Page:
Biocompatibility of Agarose Gel as a Dermal Filler: Histologic Evaluation of Subcutaneous Implants


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Abstract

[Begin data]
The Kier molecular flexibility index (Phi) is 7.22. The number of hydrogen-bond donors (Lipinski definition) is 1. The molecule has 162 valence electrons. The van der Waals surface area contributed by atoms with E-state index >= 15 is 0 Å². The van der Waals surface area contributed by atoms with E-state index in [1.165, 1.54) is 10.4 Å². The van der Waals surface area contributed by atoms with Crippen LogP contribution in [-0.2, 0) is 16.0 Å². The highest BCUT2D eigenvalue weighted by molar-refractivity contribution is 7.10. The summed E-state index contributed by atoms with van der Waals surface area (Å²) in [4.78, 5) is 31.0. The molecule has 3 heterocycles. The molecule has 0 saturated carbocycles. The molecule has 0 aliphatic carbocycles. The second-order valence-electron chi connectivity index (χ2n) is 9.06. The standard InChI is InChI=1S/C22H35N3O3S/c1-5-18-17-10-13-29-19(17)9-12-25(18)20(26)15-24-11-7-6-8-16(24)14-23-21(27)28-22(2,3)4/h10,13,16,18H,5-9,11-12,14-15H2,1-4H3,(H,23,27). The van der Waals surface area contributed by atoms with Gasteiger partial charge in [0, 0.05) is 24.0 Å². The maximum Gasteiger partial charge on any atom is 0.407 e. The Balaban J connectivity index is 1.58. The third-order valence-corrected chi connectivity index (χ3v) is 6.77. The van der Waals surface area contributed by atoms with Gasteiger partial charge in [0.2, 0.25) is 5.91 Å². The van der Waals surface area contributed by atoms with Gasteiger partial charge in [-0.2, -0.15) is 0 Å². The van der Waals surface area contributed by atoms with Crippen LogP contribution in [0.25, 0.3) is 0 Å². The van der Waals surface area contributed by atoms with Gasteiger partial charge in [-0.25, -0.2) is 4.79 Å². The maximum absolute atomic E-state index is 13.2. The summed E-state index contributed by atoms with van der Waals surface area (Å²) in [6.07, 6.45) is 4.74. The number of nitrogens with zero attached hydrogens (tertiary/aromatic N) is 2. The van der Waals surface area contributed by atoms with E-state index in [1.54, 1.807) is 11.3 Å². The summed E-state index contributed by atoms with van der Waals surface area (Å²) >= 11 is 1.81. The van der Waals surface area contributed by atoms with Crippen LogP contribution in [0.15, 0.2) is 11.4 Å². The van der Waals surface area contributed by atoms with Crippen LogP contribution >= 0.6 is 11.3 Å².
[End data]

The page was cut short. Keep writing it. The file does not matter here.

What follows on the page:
Background:The search for safe and effective tissue fillers has been an ongoing effort in plastic and cosmetic surgery over recent decades. Biocompatibility is a prerequisite for any substance to be used as an implant material, and potential biomaterials need to be characterized by histologic evaluation of tissue responses. Collagen is a well-known tissue filler. Agarose gel is widely used in bioengineering. Both products are considered biocompatible. The purpose of this study was to evaluate the bioactivity of agarose gel as a dermal filler compared with collagen.Methods:Tissue responses to agarose gel and collagen were evaluated in a rat in vivo model (n = 96). Four groups were evaluated: group 1 (n = 24), rats with agarose gel implants; group 2 (n = 24), rats with collagen implants; group 3, a placebo group (n = 24); and group 4, a control group (n = 24). Responses and biocompatibility were assessed by histopathologic and histomorphometric evaluation at 1 week to 8 months after implantation.Results:Agarose gel showed marked bioactivity and biodegradation, although the implants integrated well into tissues: newly formed collagen bands were observed inside the implants and no granulomas were detected. Collagen implants showed low cell infiltration and a significant loss of product over time.Conclusions:Agarose gel is a biocompatible product that can be considered for use as a tissue filler. Further investigation is required to assess its long-term efficacy and safety.

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